|Publication number||US4941980 A|
|Application number||US 07/312,619|
|Publication date||Jul 17, 1990|
|Filing date||Feb 17, 1989|
|Priority date||Feb 17, 1989|
|Publication number||07312619, 312619, US 4941980 A, US 4941980A, US-A-4941980, US4941980 A, US4941980A|
|Inventors||Uriel Halavee, Israel Niv, Tzila Schwarzkopf|
|Original Assignee||Opal, Inc.|
|Export Citation||BiBTeX, EndNote, RefMan|
|Patent Citations (10), Non-Patent Citations (8), Referenced by (40), Classifications (6), Legal Events (9)|
|External Links: USPTO, USPTO Assignment, Espacenet|
The present invention relates generally to scanning electron beam measurement equipment and specifically to automated in-process scanning electron beam measurement equipment for measuring semi-conductor wafer features.
Various method for measuring the size, shape and accuracy of placement of semi-conductor features, while they are still in the form of wafers of silicon are known in the art. Electron-beam imaging has been established as the technology of choice for process development and off-line quality assurance applications, as discussed in the following articles:
M. T. Postek and C. C. Joy, "Submicrometer microlectronics dimensional metrology: scanning electron microscopy," J. of Research of NBS, Vol 92(3), 205-228, 1987.
T. Ahmed, S. R. Chen, H. M. Naguib, T. A. Brunner and S. M. Stuber, "Low voltage SEM metrology for pilot line application," SPIE 775, 80-88, 1987.
As integrated circuits are fabricated with feature geometries measuring a micron or less, high resolution measurements of device features on wafers must be made inprocess, as discussed in the article, "Use of scanning electron microscope for critical dimension measurements on a semiconductor production line," P. W. Grant, SPIE 565, 169-172, 1985.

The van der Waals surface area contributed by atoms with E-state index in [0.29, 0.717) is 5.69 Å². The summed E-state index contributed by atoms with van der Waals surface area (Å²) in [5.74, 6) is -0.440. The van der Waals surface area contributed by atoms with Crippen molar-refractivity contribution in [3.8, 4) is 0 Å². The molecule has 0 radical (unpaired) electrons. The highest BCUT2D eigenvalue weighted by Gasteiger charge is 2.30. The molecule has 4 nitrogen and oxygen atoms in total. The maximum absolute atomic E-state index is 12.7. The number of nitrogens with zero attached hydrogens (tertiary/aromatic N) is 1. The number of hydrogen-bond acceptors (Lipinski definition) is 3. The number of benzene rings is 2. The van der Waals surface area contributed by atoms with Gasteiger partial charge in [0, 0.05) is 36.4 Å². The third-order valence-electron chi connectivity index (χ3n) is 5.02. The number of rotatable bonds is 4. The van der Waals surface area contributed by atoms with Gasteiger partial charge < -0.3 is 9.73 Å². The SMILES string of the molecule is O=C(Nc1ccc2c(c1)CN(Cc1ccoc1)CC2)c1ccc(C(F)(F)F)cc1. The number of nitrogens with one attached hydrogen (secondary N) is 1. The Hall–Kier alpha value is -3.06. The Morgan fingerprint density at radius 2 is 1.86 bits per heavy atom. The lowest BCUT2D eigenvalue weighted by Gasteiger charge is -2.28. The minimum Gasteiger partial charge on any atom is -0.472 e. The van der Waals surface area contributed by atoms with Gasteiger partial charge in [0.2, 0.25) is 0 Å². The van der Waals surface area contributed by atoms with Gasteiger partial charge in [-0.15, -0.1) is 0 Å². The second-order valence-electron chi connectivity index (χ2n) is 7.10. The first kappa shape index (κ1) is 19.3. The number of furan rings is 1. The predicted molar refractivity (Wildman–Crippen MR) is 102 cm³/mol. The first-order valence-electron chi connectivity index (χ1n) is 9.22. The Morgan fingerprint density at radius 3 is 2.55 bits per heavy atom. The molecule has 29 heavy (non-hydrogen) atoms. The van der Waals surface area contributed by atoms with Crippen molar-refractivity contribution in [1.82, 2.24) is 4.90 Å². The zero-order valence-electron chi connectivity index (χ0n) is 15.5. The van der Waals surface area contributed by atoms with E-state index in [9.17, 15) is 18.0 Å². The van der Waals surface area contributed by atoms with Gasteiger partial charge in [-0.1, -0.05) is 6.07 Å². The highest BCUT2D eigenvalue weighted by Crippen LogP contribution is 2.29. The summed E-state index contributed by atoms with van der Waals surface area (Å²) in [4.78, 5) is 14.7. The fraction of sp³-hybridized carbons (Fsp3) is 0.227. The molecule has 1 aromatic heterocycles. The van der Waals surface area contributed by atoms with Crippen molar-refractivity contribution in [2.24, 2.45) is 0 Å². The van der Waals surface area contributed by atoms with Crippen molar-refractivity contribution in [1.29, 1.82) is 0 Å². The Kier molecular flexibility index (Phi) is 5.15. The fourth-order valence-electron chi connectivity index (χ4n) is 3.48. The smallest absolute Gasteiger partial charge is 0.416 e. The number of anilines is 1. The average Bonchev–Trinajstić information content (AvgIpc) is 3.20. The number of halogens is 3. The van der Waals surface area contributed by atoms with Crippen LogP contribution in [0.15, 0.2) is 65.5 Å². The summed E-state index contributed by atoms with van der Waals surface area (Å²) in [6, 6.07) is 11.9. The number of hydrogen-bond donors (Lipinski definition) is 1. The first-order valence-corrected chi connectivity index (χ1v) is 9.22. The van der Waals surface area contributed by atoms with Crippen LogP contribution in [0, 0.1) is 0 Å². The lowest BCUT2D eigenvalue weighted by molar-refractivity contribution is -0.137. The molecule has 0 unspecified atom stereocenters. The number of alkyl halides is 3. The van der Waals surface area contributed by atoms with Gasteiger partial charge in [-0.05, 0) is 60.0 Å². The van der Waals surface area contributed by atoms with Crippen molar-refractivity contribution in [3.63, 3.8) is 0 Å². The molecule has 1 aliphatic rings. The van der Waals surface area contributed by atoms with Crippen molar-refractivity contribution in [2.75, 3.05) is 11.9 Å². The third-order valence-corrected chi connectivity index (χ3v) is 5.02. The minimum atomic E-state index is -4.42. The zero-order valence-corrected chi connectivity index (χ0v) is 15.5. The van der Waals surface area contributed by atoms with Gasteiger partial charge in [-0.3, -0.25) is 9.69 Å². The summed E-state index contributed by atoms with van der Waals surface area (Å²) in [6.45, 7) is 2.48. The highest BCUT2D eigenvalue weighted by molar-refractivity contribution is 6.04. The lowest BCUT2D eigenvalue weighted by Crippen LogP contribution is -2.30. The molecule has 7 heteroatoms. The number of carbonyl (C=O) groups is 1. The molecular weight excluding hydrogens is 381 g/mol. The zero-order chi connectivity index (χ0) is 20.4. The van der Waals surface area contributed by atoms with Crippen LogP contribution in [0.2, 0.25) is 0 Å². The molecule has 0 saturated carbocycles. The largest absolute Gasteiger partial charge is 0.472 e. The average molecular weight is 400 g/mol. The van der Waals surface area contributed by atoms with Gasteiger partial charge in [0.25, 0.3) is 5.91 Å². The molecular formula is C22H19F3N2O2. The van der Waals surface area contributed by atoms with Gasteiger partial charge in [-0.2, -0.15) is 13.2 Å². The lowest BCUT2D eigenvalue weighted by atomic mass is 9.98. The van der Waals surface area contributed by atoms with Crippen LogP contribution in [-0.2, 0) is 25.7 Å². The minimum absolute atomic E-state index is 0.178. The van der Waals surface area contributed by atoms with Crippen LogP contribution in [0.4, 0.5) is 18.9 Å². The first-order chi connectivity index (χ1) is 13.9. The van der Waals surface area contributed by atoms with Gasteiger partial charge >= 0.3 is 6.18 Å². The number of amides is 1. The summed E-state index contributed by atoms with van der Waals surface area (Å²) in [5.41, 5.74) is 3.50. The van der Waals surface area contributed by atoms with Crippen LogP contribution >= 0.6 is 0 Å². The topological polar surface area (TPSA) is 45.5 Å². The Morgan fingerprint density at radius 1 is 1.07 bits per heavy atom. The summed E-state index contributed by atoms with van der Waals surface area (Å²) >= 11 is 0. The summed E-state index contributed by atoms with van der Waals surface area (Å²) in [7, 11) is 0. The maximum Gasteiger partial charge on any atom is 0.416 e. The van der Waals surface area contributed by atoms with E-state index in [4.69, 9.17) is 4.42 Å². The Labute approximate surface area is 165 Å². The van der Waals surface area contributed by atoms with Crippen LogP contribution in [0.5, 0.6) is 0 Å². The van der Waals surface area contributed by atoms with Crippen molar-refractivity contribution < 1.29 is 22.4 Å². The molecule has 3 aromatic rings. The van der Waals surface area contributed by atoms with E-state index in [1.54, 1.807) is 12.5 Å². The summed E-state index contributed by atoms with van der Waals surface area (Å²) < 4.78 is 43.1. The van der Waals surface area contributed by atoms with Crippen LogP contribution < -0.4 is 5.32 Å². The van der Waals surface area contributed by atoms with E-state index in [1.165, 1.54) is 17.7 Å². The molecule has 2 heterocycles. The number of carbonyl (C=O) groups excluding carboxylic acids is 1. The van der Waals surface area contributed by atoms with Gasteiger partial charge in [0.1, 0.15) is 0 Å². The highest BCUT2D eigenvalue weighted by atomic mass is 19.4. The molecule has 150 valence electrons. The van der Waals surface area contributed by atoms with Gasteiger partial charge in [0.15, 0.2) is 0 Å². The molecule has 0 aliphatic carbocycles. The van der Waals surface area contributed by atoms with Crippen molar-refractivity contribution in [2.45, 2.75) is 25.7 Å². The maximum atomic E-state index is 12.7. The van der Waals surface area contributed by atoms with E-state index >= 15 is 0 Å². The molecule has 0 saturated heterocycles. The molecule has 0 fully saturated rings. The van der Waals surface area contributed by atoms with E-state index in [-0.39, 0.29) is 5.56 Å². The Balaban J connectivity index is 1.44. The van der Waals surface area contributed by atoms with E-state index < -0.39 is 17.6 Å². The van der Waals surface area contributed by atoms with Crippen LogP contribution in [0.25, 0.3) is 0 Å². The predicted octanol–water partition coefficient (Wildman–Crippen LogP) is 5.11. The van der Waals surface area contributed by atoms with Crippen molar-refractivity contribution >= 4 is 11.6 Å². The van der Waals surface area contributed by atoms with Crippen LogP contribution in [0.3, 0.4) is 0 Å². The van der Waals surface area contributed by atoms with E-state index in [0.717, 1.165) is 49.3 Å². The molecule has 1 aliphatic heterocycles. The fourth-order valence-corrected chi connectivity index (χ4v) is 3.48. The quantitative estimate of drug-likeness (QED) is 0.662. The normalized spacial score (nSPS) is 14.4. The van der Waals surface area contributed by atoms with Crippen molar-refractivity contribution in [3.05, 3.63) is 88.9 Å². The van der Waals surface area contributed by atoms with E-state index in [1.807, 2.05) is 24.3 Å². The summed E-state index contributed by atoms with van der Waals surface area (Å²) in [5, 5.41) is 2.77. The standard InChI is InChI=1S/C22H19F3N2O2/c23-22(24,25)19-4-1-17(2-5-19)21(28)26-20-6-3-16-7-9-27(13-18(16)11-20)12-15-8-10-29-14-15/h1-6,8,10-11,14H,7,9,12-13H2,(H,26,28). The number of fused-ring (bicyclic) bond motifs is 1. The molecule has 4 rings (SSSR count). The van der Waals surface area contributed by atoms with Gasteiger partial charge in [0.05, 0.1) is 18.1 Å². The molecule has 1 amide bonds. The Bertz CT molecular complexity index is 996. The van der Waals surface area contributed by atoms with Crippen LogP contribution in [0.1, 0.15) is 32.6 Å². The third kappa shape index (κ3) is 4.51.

It is known in the art that sample charging may dramatically distort the line width measurement of non-conducting materials, and that the line width measurement is very senstive to lack of focus. Both effects impair the ability to measure line width automatically. It is also known in the art that any line width in the micron or submicron range, such as resist line width, cannot be expressed as a single value, but must be described by at least two important points along the line, such as the location of both the bottom and top of the resist line.
U.S. Pat. No. 4,588,890 discloses an apparatus and method for composite image formation using a scanning electron beam which employs two oppositely disposed electron detectors to detect secondary electrons emitted from a planar specimen surface after it is radiated with a primary electron beam. As the primary electron beam is scanned across a topographical feature on the specimen surface, the electron detectors are alternately switched on and off to produce first and second electric signals which are then combined to produce a composite electric signal. The signal provides an enhanced symmetrical image of the junctures of the planar surface with the opposite lower edges of the topographical feature.
To attract secondary electrons, the electron detectors are charged with a predetermined amount of voltage, which causes a deflection of the primary electron beam towards an electron detector which is currently operative. By alternately switching the pair of electron detectors on and off, the primary electron beam does not maintain a constant position, thus introducing a possible source of inaccuracy in the resulting measurements.
Another possible source of inaccuracy stems from requiring two scans per measurement. Since measurement systems invariably vibrate and since the precision requirements are in the tens of nanometers range, vibrations occurring during the two scans of a measurement will introduce significant errors.
Additionally, the invention disclosed in U.S. Pat. No. 4,588,890 only measures the junctures of a feature with the planar surface of a speciment.
G. Matsuoka et al, in "Automatic electron beam metrology system for development of very large-scale integrated devices," Journal of Vacuum Science Technology, B5(1), p. 79-83, 1987, disclose a system which uses a low voltage electron beam, a precise X-Y stage for positioning a specimen, and four electron detectors placed at the 90° points around a circle. The system collects data from all four detectors during a scan of the primary electron beam and combines them as follows: a sum of all four signals (X+, X-, Y+, and Y-), a left-side signal (X+ +Y+ +Y-), and a right-side signal ((X- +Y+ +Y-). The three signals are then differentiated and a max-detection process of the larger value of the left- and right-side signals, at each point, also occurs.